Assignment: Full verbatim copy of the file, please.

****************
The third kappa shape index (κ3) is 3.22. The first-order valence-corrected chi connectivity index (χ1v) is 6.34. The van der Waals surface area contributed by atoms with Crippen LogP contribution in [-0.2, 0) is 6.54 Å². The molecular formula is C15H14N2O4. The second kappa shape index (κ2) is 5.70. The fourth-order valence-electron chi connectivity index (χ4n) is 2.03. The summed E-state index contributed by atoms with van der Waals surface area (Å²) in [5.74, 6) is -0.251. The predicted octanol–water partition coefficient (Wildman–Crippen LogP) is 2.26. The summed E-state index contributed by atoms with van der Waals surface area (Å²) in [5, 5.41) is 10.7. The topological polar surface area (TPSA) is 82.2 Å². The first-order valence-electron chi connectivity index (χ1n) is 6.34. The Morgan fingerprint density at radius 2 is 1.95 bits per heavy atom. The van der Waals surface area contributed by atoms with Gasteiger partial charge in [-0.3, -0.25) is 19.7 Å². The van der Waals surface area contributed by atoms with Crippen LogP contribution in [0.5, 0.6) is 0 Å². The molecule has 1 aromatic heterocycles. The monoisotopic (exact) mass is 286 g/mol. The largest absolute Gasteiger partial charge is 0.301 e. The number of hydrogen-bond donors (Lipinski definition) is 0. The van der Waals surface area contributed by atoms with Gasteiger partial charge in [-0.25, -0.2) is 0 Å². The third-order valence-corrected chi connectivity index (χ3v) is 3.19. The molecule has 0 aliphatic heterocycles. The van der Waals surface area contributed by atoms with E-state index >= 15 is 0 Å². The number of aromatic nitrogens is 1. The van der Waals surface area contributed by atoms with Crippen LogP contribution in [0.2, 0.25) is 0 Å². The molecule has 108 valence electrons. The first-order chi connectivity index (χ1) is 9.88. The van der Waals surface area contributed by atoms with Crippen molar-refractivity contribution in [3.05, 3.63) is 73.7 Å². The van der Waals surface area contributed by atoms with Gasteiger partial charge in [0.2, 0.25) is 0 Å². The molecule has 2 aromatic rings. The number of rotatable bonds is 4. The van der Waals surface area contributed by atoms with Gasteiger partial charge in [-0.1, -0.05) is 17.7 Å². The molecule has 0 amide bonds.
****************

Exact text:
The third kappa shape index (κ3) is 3.22. The first-order valence-corrected chi connectivity index (χ1v) is 6.34. The van der Waals surface area contributed by atoms with Crippen LogP contribution in [-0.2, 0) is 6.54 Å². The molecular formula is C15H14N2O4. The second kappa shape index (κ2) is 5.70. The fourth-order valence-electron chi connectivity index (χ4n) is 2.03. The summed E-state index contributed by atoms with van der Waals surface area (Å²) in [5.74, 6) is -0.251. The predicted octanol–water partition coefficient (Wildman–Crippen LogP) is 2.26. The summed E-state index contributed by atoms with van der Waals surface area (Å²) in [5, 5.41) is 10.7. The topological polar surface area (TPSA) is 82.2 Å². The first-order valence-electron chi connectivity index (χ1n) is 6.34. The Morgan fingerprint density at radius 2 is 1.95 bits per heavy atom. The van der Waals surface area contributed by atoms with Gasteiger partial charge in [-0.3, -0.25) is 19.7 Å². The van der Waals surface area contributed by atoms with Crippen LogP contribution in [0.5, 0.6) is 0 Å². The molecule has 1 aromatic heterocycles. The monoisotopic (exact) mass is 286 g/mol. The largest absolute Gasteiger partial charge is 0.301 e. The number of hydrogen-bond donors (Lipinski definition) is 0. The van der Waals surface area contributed by atoms with Gasteiger partial charge in [-0.25, -0.2) is 0 Å². The third-order valence-corrected chi connectivity index (χ3v) is 3.19. The molecule has 0 aliphatic heterocycles. The van der Waals surface area contributed by atoms with E-state index >= 15 is 0 Å². The number of aromatic nitrogens is 1. The van der Waals surface area contributed by atoms with Crippen LogP contribution in [0.2, 0.25) is 0 Å². The molecule has 108 valence electrons. The first-order chi connectivity index (χ1) is 9.88. The van der Waals surface area contributed by atoms with Crippen molar-refractivity contribution in [3.05, 3.63) is 73.7 Å². The van der Waals surface area contributed by atoms with Gasteiger partial charge in [0.2, 0.25) is 0 Å². The molecule has 2 aromatic rings. The number of rotatable bonds is 4. The van der Waals surface area contributed by atoms with Gasteiger partial charge in [-0.1, -0.05) is 17.7 Å². The molecule has 0 amide bonds.